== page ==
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Showing posts from October, 2014

Heaps and Plenty

2 Chronicles 31: 4-12 October 26, 2014 First Presbyterian Church, Sterling, IL Christina Berry
4 He commanded the people who lived in Jerusalem to give the portion due to the priests and the Levites, so that they might devote themselves to the law of the Lord. 5 As soon as the word spread, the people of Israel gave in abundance the first fruits of grain, wine, oil, honey, and of all the produce of the field; and they brought in abundantly the tithe of everything. 6 The people of Israel and Judah who lived in the cities of Judah also brought in the tithe of cattle and sheep, and the tithe of the dedicated things that had been consecrated to the Lord their God, and laid them in heaps. 7 In the third month they began to pile up the heaps, and finished them in the seventh month. 8 When Hezekiah and the officials came and saw the heaps, they blessed the Lord and his people Israel. 9 Hezekiah questioned the priests and the Levites about the heaps. 10 The chief priest Azariah, who was of th…

Living Letters from Paul: A Series on the Epistles, week 6

The Empty Church Philippians 2:1-11 October 19, 2014 First Presbyterian Church, Sterling Il Christina Berry


Dear Sisters and Brothers of the 21st century American church,
Greetings from the church at Philippi.

Our city was founded by Philip of Macedon, the father of Alexander the Great, about 350 years before the time of Christ. We were once the site of a strategic garrison, and a royal mint. During the Roman civil war, Philippi was the place where Mark Antony and Octavian caught up to Brutus and Cassius, the assassins of Julius Caesar. After that war, our town became a popular retirement city for Roman soldiers. Philippi was populated mostly by Romans and Greeks.

Paul first visited our city on his early missionary journeys, when the Holy Spirit came to him in a dream and told him to come to Macedonia. Even though Paul was arrested during his very first visit to us, he loved us and wrote to us with deep affection and joy.

This scripture provides an ethic that describes how we are …

Living Letters from Paul: A Series on the Epistles, week 5

Outside the Box Ephesians 3:14-21 October 12, 2014 First Presbyterian Church, Sterling, IL Nannette Pashon and Christina Berry

Dear Sisters and Brothers of the 21st century American church,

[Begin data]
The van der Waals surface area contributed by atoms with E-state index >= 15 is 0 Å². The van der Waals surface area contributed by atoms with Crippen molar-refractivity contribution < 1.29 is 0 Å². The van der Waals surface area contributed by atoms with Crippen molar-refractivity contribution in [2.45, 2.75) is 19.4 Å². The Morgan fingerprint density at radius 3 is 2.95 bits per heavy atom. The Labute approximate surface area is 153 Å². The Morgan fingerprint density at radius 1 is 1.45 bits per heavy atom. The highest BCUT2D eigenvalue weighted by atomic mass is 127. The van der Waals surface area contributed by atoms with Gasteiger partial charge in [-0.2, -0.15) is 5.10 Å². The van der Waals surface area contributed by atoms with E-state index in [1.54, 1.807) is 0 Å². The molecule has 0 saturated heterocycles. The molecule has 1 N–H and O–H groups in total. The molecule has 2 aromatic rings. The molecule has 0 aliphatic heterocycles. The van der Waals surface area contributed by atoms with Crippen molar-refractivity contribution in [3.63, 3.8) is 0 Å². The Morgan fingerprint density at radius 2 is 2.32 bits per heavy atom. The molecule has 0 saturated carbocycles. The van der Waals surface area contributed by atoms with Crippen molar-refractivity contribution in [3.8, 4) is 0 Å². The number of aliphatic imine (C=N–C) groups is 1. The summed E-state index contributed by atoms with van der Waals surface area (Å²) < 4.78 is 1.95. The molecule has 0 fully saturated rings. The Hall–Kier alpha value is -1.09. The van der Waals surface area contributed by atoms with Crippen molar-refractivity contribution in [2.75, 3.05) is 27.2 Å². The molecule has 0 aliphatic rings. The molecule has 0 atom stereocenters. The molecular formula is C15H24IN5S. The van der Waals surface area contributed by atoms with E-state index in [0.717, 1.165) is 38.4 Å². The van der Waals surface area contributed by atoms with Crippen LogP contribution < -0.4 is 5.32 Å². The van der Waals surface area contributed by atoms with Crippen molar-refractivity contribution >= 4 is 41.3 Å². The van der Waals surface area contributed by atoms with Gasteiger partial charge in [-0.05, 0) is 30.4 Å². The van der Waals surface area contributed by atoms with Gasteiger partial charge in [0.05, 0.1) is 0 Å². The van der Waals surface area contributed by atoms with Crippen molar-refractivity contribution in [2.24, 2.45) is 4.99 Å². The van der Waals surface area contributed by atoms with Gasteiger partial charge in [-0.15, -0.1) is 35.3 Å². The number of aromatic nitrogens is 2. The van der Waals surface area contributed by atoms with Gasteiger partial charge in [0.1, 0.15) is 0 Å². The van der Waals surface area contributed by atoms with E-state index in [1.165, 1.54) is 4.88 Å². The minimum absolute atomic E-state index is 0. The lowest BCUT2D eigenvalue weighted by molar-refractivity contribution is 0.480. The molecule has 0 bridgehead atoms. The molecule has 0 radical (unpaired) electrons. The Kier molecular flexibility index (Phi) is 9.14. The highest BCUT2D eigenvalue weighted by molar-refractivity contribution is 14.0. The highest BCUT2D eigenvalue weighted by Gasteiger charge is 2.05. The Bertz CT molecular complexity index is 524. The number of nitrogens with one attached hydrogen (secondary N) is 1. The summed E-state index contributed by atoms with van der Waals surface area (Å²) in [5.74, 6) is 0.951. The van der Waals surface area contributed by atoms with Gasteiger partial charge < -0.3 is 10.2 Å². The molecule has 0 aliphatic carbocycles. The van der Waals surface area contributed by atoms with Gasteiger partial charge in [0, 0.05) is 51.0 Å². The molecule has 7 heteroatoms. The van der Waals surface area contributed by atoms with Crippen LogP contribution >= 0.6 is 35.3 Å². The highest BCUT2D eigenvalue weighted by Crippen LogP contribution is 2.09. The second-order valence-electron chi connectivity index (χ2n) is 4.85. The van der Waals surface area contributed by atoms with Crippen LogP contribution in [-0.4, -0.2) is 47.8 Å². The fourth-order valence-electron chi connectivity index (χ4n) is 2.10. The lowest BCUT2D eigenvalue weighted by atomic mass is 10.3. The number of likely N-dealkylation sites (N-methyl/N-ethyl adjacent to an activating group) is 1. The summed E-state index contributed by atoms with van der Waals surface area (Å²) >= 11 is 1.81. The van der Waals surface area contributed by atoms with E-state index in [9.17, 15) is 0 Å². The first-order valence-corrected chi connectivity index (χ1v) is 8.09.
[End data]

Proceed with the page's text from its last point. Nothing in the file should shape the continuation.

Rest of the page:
Greetings from the churches of Ephesus!
We were a collection of congregations in Asia minor. This letter came to us from an early Christian teacher who wrote in Paul’s name, to instruct the church in how to live in unity with Christ and with one another. It was written for all churches, not just to address one single congregation with its particular issues. We’re glad we can share this letter with you, as it was meant to be shared.

The Epistle to the Ephesians speaks to the church’s need to understand itself as an expression of God’s love in Christ Jesus, built on the foundation of that love, supported by grace, and illuminated by the Holy Spirit. So we, along with you, were called to build up the body of Christ. As this body of Christ, brought from death into new life, we are to live as thankful…

Living Letters from Paul: A Series on the Epistles, week 4

Fruitful Living Galatians 5:16-25 October 5, 2014 First Presbyterian Church, Sterling, IL Christina Berry
Clay pots. Clothing. Now fruit. The apostle Paul seems to really like metaphors. If you don’t remember that term from school, or if you haven’t learned that word yet, “Metaphor is a form of thought that occurs when we use one word to mean another word.”[1] A metaphor stands in for something else in a poetic way, like saying “Jesus is my rock,” or “My teacher is a real dragon,” or “My best friend is totally a chicken” Unless your best friend actually is a chicken, of the clucking, egg-laying, feathered variety.

So – metaphors – Paul really likes them. Remember, he’s the one who said we are the body of Christ. He like sports metaphors, too – running a race, competition, and objects - military armor, buildings. Jesus used metaphors, too – lots of them. In that day and time, the choice of metaphor was different from what we might say. Jesus and Paul used terms and imagery that were fam…